Friar Tuck and Robin Hood in Sherwood Forest, Robin In The Hood Festival

Hundreds of years later we still idolize Robin Hood

What I know of history has shown that when bad laws are passed the populace initially chafes and suffers. Although the government passing the bad law hopes that people will put up with it, one thing that they never seem to expect is that bad laws provide their opponents with points of commonality.

Often people who are ideologically incapable of co-operating are galvanized into finding a way to work together when a bad law is passed. The bad law itself becomes a visible rallying point, a specific dragon to slay.

But one of the most compelling things that any bad law provides to its detractors are the martyrs.

Although I talked about this story as an example of what to expect if the secret A.C.T.A. treaty is passed, it is a real life demonstration of what is happening right now in the US under the existing American DMCA. A young woman went to jail for the crime of recording her sister’s birthday party.

And although history shows that bad laws tend to be overturned in time, I still think it’s better not to have bad laws in the first place.

In the case of copyright, the people who will be most harmed by bad copyright law are the younger generation, many of whom have not attained voting age. As a mother, this special interest group is important to me, because I don’t want to see bad things happen to our best and brightest.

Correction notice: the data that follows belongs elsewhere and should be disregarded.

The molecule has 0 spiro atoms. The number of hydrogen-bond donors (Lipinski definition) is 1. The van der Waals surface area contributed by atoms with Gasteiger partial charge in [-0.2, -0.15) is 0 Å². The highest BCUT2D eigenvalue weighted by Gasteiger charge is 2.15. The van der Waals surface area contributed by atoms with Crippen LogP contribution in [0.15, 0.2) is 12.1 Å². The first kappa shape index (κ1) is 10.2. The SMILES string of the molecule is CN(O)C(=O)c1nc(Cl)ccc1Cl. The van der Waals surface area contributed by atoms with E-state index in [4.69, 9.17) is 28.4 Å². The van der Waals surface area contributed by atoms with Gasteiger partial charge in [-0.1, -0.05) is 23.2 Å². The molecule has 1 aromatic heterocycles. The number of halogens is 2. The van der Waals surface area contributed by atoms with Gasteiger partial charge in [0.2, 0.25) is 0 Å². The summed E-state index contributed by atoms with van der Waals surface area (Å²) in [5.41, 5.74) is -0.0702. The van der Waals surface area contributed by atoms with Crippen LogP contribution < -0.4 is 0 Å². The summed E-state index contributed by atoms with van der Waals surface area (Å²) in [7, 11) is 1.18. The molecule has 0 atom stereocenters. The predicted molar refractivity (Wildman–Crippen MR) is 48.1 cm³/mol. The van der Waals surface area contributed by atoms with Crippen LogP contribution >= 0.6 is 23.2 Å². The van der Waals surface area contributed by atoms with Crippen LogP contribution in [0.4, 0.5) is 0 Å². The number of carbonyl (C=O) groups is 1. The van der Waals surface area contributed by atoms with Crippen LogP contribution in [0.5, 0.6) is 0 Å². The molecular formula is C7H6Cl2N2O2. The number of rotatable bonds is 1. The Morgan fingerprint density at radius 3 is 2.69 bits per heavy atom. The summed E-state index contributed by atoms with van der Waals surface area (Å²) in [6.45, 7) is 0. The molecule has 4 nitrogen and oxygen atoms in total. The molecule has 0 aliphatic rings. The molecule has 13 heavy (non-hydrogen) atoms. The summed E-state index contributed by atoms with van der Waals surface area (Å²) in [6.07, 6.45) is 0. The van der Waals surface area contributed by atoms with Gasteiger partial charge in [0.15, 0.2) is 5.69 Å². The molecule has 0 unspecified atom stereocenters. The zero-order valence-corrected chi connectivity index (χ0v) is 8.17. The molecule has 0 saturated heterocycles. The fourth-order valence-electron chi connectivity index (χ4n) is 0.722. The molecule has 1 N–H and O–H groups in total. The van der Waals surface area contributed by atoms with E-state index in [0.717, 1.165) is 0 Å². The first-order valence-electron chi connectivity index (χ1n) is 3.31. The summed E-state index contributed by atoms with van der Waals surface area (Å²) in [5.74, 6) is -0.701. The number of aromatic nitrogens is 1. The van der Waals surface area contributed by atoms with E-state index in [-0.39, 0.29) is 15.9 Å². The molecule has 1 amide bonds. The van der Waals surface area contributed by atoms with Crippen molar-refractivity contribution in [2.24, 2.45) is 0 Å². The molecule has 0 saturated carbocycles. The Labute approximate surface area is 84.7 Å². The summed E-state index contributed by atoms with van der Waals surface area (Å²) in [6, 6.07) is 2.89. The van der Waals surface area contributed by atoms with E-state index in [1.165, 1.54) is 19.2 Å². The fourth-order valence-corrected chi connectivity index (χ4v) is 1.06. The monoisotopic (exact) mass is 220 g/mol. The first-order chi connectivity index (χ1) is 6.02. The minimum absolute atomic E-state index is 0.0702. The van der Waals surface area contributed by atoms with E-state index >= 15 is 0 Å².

As a student of history I do know that there will very soon be a time when this generation will not only be able to vote but, may well be able to form a government. When I was a teenager we thought running for student council was a big deal. Today Canada’s newest political party has been formed largely by people barely old enough to vote.

Digital Economy Consultation

In the meantime the Canadian government has again asked us for our input.

This time it is for a Digital Economy Consultation. How the Canadian Government reacts to the changes caused by the digital world will have a huge impact on our future. Our economy.

A long time ago Canada had climbed to the forefront of the world of technology with the Avro Arrow. Yet an incredibly short sighted government pulled the plug on that and well and truly killed the project. Naturally it triggered a “brain drain”, as many of Canada’s best and brightest migrated to the United States to work at NASA. Surely we don’t want to go that route again.

Acryllic on Illustration board painting by Aviation Artist Lance Russwurm

Once Canada led the world in technology...